I don’t think that I’ll be a stay-at-home mom forever, but it’s who I am right now, and I want to try to embrace it more. Because even though there are things about working that I miss, it’s worth it to me to be able to spend this time with my son. I get to take him on adventures and show him new experiences all the time. He gets to spend more time with his grandparents and his dad than he ever would if I were working. Our days are full of nature, music, learning, exploration, and friends.

Recently I attended an awards gala hosted by my husband’s firm, and we had to wear name tags with our name and employer on them. Of course, under my name it was blank, and it stung a little. Surrounded by highly accomplished people, I felt “less than.” But I’ve since realized that just like my life wasn’t defined by my title when I was working, it isn’t defined by that blank now that I’m not.

In fact, I’m grateful for that empty space.

It represents all the moments and memories I’ve shared with my son that I get to keep forever. All the ways I’ve changed and things I’ve learned since becoming a parent. All the time and hard work I put in every day to be a good mom to him. So while it may look like a blank to some, to me it’s just the opposite.


  1. Just wanted to say thanks for sharing your struggle — because the struggle is definitely real. I met a stay at home mom through our mutual love of a particular product that she had just begun selling, and both of our fears got the better of us early in our friendship. She was afraid I was judging her for not being employed outside the home, and I was worried she was judging me for not staying home with my children. We held onto these fears for a while, but eventually realized we were more afraid of being judged than ever actually judging — I know the decision to go full-time in either area is complex for so many reasons, and I love how you’ve captured your thoughts and own experience 🙂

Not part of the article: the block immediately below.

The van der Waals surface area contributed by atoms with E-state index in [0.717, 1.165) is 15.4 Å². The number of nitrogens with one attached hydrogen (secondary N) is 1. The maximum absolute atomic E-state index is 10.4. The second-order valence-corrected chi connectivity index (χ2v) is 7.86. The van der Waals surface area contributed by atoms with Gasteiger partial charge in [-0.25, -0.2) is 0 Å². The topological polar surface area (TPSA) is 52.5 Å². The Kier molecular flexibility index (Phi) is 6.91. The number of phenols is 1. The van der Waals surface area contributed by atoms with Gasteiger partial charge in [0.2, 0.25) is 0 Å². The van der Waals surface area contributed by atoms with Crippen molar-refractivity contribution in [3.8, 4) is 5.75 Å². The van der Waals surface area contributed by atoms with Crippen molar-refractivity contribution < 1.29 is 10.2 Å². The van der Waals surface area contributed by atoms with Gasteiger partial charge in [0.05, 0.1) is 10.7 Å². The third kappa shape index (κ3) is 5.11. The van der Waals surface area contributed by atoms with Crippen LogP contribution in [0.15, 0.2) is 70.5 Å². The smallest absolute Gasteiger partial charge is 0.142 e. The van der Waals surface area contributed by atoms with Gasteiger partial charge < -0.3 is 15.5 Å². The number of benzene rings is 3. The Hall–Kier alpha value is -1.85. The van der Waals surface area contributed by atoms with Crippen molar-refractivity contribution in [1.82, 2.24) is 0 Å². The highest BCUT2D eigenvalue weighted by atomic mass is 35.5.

2. I recently transitioned from a nonprofit role that consumed my life to staying home following our move to Austin — it has been interesting how challenging it has been! I keep saying things like, “for now,” (and then noticing the guilt when people say how important it is to have kids at home at this age when they see me with my son, and then my awkward addendum that my 3 year old daughter is in preschool, even though I’m “at home”). It’s been a learning curve to own this phase in life.

    I remember my first dentist form, a month after getting here. Under employer, I put my children’s names. The next one, I just left blank. (But the first one did elicit a laugh/nod from the dental hygienist). Our society has clunky labels around raising kids, and we haven’t quite figured it out, I think.

    Anyway, thanks for sharing your experience! It resonates and helps us reframe the way we’re thinking about labels and raising our kids!

  3. Thanks so much for your sweet comment, it’s nice to know it resonated with someone else. 🙂 I agree, I think we worry so much about being judged by others, when most of the time they’re worried about the same thing and not actually judging us at all. At least, I hope that’s the case!